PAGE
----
US equities: more buyers than sellers





If investors wish to buy more than others wish to sell, share prices will tend to rise. It is therefore sensible to look at who buys and who sells and if any changes seem likely.
Up to 1985 US companies issued shares (ie, they were sellers) and since then they have become by far the most important buyer (chart one). As a result the stock market has tended to go up and down as corporate buying has ebbed and flowed (chart two).
Buying peaked with the stock market in 2007 and slowed a bit before the market peaked in 1999. It was not quite as strong in 2013 as in 2012, but is still running at 2.3 per cent of gross domestic product.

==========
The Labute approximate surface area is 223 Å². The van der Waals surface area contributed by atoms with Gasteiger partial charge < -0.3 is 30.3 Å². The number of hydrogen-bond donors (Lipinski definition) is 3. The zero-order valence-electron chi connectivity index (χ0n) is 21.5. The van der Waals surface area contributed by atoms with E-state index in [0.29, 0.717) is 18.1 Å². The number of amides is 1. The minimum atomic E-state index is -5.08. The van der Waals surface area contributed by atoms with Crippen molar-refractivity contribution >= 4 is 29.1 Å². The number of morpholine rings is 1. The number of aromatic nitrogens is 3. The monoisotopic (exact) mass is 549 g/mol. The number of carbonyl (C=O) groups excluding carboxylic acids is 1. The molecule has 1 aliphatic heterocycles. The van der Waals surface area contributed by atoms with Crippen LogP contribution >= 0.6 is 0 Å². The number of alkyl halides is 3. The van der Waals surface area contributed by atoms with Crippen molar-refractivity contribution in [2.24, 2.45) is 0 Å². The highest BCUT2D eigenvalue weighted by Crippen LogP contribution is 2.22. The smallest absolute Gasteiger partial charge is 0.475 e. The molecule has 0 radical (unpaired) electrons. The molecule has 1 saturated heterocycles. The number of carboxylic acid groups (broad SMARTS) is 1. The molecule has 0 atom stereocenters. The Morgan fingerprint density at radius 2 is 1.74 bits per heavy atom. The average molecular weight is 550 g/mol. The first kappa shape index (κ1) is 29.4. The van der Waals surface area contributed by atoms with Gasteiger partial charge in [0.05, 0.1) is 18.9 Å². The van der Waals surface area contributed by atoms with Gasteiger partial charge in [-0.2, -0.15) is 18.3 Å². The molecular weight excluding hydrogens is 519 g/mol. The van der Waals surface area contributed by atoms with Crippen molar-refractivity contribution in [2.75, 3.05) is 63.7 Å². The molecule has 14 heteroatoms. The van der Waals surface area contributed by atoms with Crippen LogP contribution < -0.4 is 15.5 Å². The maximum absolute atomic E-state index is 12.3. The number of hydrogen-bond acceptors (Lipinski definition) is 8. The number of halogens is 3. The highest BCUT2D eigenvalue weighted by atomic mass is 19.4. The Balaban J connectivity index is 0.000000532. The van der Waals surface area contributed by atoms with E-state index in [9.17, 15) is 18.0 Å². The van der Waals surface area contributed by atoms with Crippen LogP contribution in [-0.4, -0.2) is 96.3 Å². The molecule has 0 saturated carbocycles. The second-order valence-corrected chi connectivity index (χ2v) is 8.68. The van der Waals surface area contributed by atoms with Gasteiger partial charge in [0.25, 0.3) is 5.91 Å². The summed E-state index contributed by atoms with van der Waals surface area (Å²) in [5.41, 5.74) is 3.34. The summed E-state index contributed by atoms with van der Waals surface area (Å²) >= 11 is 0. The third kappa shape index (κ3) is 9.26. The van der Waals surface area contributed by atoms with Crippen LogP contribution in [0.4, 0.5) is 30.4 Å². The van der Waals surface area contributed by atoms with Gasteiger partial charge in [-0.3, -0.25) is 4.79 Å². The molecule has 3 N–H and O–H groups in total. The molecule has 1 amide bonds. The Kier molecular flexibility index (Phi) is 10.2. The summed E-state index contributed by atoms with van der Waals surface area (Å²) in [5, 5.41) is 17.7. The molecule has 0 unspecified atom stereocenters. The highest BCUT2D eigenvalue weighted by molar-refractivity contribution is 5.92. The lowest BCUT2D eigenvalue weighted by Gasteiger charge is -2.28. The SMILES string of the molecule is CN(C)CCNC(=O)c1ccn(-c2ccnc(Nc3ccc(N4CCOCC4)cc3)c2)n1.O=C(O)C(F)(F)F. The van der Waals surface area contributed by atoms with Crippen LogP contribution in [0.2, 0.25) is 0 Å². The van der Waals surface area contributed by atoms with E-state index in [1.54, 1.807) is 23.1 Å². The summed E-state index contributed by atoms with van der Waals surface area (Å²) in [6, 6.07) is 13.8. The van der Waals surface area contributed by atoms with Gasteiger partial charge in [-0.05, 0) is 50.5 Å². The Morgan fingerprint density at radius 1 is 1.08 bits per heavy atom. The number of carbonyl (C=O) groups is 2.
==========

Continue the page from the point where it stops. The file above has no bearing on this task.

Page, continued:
US top managements are receiving huge bonuses which are typically linked to earnings per share or the return on corporate equity. This means that buybacks increase their pay and investing in equipment pushes it down. The result is that companies spend less of their cash flow than ever before on capital investment and have increased their buybacks to near record levels (chart three).
As it is in the interest of their managements, I expect companies to go on buying back shares until their cash flows fall off and I don’t expect this to happen soon.

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